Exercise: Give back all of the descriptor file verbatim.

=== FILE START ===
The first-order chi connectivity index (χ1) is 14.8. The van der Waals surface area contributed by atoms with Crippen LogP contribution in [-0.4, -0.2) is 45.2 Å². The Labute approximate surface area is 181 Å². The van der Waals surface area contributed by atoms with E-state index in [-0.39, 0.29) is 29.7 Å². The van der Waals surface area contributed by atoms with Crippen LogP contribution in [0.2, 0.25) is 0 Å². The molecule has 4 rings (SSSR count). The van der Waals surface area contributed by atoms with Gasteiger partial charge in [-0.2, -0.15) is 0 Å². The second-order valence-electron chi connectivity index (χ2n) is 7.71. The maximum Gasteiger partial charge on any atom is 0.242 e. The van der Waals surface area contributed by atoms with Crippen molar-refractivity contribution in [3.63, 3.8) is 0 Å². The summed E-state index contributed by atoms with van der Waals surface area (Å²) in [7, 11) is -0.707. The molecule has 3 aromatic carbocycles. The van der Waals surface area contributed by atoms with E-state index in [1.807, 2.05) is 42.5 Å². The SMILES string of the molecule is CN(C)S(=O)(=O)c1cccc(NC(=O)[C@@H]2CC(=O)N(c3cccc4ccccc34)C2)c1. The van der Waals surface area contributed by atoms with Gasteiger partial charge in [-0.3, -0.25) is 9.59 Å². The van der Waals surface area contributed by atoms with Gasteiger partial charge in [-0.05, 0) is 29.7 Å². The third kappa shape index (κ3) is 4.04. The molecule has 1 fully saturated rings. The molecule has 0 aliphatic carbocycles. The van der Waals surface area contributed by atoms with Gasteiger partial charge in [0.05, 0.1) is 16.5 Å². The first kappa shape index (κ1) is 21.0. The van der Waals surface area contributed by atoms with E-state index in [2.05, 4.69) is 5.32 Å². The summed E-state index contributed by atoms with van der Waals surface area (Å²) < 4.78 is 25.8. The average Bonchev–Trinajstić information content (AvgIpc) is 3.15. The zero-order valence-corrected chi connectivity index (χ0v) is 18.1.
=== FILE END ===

The first-order chi connectivity index (χ1) is 14.8. The van der Waals surface area contributed by atoms with Crippen LogP contribution in [-0.4, -0.2) is 45.2 Å². The Labute approximate surface area is 181 Å². The van der Waals surface area contributed by atoms with E-state index in [-0.39, 0.29) is 29.7 Å². The van der Waals surface area contributed by atoms with Crippen LogP contribution in [0.2, 0.25) is 0 Å². The molecule has 4 rings (SSSR count). The van der Waals surface area contributed by atoms with Gasteiger partial charge in [-0.2, -0.15) is 0 Å². The second-order valence-electron chi connectivity index (χ2n) is 7.71. The maximum Gasteiger partial charge on any atom is 0.242 e. The van der Waals surface area contributed by atoms with Crippen molar-refractivity contribution in [3.63, 3.8) is 0 Å². The summed E-state index contributed by atoms with van der Waals surface area (Å²) in [7, 11) is -0.707. The molecule has 3 aromatic carbocycles. The van der Waals surface area contributed by atoms with E-state index in [1.807, 2.05) is 42.5 Å². The SMILES string of the molecule is CN(C)S(=O)(=O)c1cccc(NC(=O)[C@@H]2CC(=O)N(c3cccc4ccccc34)C2)c1. The van der Waals surface area contributed by atoms with Gasteiger partial charge in [-0.3, -0.25) is 9.59 Å². The van der Waals surface area contributed by atoms with Gasteiger partial charge in [-0.05, 0) is 29.7 Å². The third kappa shape index (κ3) is 4.04. The molecule has 1 fully saturated rings. The molecule has 0 aliphatic carbocycles. The van der Waals surface area contributed by atoms with Gasteiger partial charge in [0.05, 0.1) is 16.5 Å². The first kappa shape index (κ1) is 21.0. The van der Waals surface area contributed by atoms with E-state index in [2.05, 4.69) is 5.32 Å². The summed E-state index contributed by atoms with van der Waals surface area (Å²) < 4.78 is 25.8. The average Bonchev–Trinajstić information content (AvgIpc) is 3.15. The zero-order valence-corrected chi connectivity index (χ0v) is 18.1.